Evidence to Support the Two-Gospel Hypothesis

The Synoptic Puzzle Analysis of parallel passages in the Synoptic Gospels yields the following data:

The question of how to explain these relationships is called the “Synoptic Puzzle” (or the “Synoptic Problem”).

The Two-Gospel Hypothesis (aka Griesbach Hypothesis)

The following points are often cited by supporters of the Two-Gospel Hypothesis as evidence for the validity of that theory.

Evidence for Matthean Priority

The unanimous tradition of the church from (at least) Augustine until the eighteenth century has been that Matthew’s Gospel was the earliest of the four. This can be challenged only on the basis of so-called internal evidence (trying to make sense of which Gospel would be more likely to have made changes from the others). But since the external evidence unanimously identifies Matthew as first, that proposal should be the default position, unless what follows from it can be shown to be improbable (which proponents of this theory maintain is not the case).

Matthew’s Gospel is the most Jewish, apparently expressive of Jewish-Christian sensibilities and attentive to Jewish-Christian concerns. This fits best in a very early context, since the church rather quickly became a primarily gentile institution. For example, Matthew’s Gospel portrays Jesus as insisting that all Jewish laws should be kept by his followers (5:17–20; cf. 23:2) and in one instance he even instructs his disciples not to go to gentiles (10:5; 18:17 could also be read as implying gentiles are not currently part of the church).

Evidence That Luke Used Matthew

Matthew and Luke have an enormous amount of material in common (about two-thirds of these two Gospels overlap). If Matthew is presumed to have written first (see above), the simplest and most logical explanation for this common material would be that Luke used Matthew’s Gospel as one of his sources. Luke explicitly says in the prologue of his Gospel that “others” have already written accounts of Jesus. If Matthew’s Gospel were written first, it would likely have been one of the works to which he refers.

Hypothetically, Luke could have derived some of the material he has in common with Matthew from the Gospel of Mark, since much of that material is also found in Mark. However, even if Luke had a copy of Mark’s Gospel (which proponents of this theory deem unlikely), he still must have used Matthew as a source because Luke often agrees with Matthew against Mark in passages common to all three Gospels.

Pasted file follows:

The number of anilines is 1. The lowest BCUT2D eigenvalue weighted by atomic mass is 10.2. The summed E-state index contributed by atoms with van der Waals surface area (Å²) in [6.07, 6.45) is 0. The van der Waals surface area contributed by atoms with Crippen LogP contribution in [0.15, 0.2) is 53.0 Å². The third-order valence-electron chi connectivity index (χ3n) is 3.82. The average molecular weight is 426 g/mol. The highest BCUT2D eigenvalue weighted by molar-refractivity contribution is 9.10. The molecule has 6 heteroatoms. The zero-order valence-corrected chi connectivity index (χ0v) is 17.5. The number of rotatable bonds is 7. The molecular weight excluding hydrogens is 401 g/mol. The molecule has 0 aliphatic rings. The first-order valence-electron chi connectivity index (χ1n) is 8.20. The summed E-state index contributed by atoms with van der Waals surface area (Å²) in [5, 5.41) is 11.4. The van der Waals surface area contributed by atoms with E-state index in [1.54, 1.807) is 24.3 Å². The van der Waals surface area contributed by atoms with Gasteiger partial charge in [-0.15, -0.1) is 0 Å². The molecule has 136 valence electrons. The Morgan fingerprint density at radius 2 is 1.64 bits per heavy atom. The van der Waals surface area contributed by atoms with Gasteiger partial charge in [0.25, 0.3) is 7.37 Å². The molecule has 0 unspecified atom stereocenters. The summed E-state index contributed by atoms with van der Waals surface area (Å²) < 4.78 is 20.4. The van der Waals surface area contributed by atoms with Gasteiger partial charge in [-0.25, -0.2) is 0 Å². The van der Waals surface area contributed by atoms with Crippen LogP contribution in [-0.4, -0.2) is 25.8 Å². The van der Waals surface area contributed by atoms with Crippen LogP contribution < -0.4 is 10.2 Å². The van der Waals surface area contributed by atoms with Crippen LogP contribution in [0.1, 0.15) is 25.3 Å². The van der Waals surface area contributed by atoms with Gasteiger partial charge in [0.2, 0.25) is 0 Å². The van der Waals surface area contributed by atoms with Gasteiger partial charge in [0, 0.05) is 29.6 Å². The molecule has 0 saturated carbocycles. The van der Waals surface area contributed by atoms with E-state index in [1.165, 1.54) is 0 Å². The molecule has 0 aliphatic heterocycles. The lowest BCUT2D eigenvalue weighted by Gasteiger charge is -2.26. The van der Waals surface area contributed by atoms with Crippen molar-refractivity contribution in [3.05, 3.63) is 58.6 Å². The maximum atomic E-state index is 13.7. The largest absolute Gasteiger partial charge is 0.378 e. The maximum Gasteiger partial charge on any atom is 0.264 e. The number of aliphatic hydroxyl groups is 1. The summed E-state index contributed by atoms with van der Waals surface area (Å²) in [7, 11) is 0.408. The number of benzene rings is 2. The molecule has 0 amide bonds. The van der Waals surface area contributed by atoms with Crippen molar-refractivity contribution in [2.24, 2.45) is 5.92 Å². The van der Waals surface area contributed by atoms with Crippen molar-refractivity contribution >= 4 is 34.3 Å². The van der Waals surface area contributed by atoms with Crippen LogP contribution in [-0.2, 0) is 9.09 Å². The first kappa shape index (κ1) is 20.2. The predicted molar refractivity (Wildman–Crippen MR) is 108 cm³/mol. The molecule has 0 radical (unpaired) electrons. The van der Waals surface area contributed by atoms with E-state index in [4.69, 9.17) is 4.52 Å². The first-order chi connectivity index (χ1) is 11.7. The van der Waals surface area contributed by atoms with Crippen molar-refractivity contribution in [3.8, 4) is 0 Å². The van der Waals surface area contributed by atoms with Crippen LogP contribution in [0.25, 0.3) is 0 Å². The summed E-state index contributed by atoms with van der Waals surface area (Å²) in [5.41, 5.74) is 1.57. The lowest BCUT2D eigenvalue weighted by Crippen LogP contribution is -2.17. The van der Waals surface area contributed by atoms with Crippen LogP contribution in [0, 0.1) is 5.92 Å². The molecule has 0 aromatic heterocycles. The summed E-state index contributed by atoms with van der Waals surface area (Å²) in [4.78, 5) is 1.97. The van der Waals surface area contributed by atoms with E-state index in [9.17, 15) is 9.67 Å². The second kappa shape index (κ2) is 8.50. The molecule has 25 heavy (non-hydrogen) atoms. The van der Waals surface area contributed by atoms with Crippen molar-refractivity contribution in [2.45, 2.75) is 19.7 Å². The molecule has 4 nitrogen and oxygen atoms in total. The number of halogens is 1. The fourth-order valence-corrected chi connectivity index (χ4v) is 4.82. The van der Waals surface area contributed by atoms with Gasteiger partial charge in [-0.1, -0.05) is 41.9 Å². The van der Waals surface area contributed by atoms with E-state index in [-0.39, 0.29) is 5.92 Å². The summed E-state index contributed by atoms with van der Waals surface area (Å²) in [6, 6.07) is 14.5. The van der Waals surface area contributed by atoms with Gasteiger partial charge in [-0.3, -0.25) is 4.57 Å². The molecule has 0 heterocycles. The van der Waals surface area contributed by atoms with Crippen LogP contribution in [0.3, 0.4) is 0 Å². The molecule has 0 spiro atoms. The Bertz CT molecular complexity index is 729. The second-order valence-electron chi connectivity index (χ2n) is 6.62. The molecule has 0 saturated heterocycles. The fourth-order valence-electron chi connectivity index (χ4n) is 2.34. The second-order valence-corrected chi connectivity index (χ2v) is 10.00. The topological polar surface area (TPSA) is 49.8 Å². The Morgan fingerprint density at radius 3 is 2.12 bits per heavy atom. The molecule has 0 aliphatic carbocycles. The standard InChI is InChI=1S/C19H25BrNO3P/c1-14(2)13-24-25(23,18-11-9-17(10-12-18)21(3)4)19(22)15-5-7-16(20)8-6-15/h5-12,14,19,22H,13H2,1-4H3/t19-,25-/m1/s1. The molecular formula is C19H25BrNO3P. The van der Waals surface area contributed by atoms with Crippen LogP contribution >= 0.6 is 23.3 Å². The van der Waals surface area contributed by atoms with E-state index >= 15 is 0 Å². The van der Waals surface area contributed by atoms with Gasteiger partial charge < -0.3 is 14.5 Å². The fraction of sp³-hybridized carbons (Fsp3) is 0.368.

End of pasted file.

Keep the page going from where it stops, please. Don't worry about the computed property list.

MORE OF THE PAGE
For example, in the parable of the mustard seed (Mark 4:30–32), both Matthew and Luke contain the words “a person having taken it,” “becomes a tree,” and “branches” (Matt. 13:31–32; Luke 13:18–19), although those words are not found in Mark. Likewise, in the account of Jesus’s abuse by soldiers, both Matthew and Luke have the soldiers ask Jesus, “Who is it that struck you?” (Matt. 26:68; Luke 22:64), words not found in the Markan parallel (Mark 14:65).

Hypothetically, Luke could have derived some of the material that he has in common with Matthew from some other source to which both Matthew and Luke had access (e.g., the so-called Q source proposed by some scholars). But there is no external evidence for the existence of such a document or reference to it in any church tradition.

Hypothetically, the material that Luke and Matthew have in common could be explained by Matthew having used Luke as a source rather than the other way around. But this seems unlikely because (a) church tradition holds that Matthew was written first; (b) Luke (but not Matthew) refers to previous accounts being written; and (c) Luke’s editorial changes to what he would have found in Matthew’s Gospel are held to be more explicable than the changes Matthew would have had to make, supposedly, in Lukan material if the situation were reversed.

For example, Luke can be understood to have split up the long teaching sections found in Matthew’s five great discourses and redistributed that material throughout his narrative; this keeps the story with a more linear flow and also serves his interest in presenting much of Jesus’s teaching with the context of a journey. It seems unlikely, however, that Matthew would have omitted many stories found only in Luke if he had known them (e.g., the parable of the Pharisee and the tax collector in Luke 18:9–14, which would fit perfectly with Matthew’s frequent denunciation of Pharisees).

Evidence That Mark Used Matthew and Luke as Sources

All but a handful of verses in Mark’s Gospel overlap with material found in either Matthew or Luke or both. If Mark had a copy of both Matthew and Luke, two distinctive types of parallels would be explained: instances in which Mark agrees with Matthew against Luke and instances in which Mark agrees with Luke against Matthew. Since Mark’s Gospel is much shorter than either Matthew’s or Luke’s, the assumption of this theory is that Mark’s Gospel was produced as a simultaneous conflation and condensation of the two. The desire to abbreviate would explain why many stories in Matthew and Luke are not found in Mark.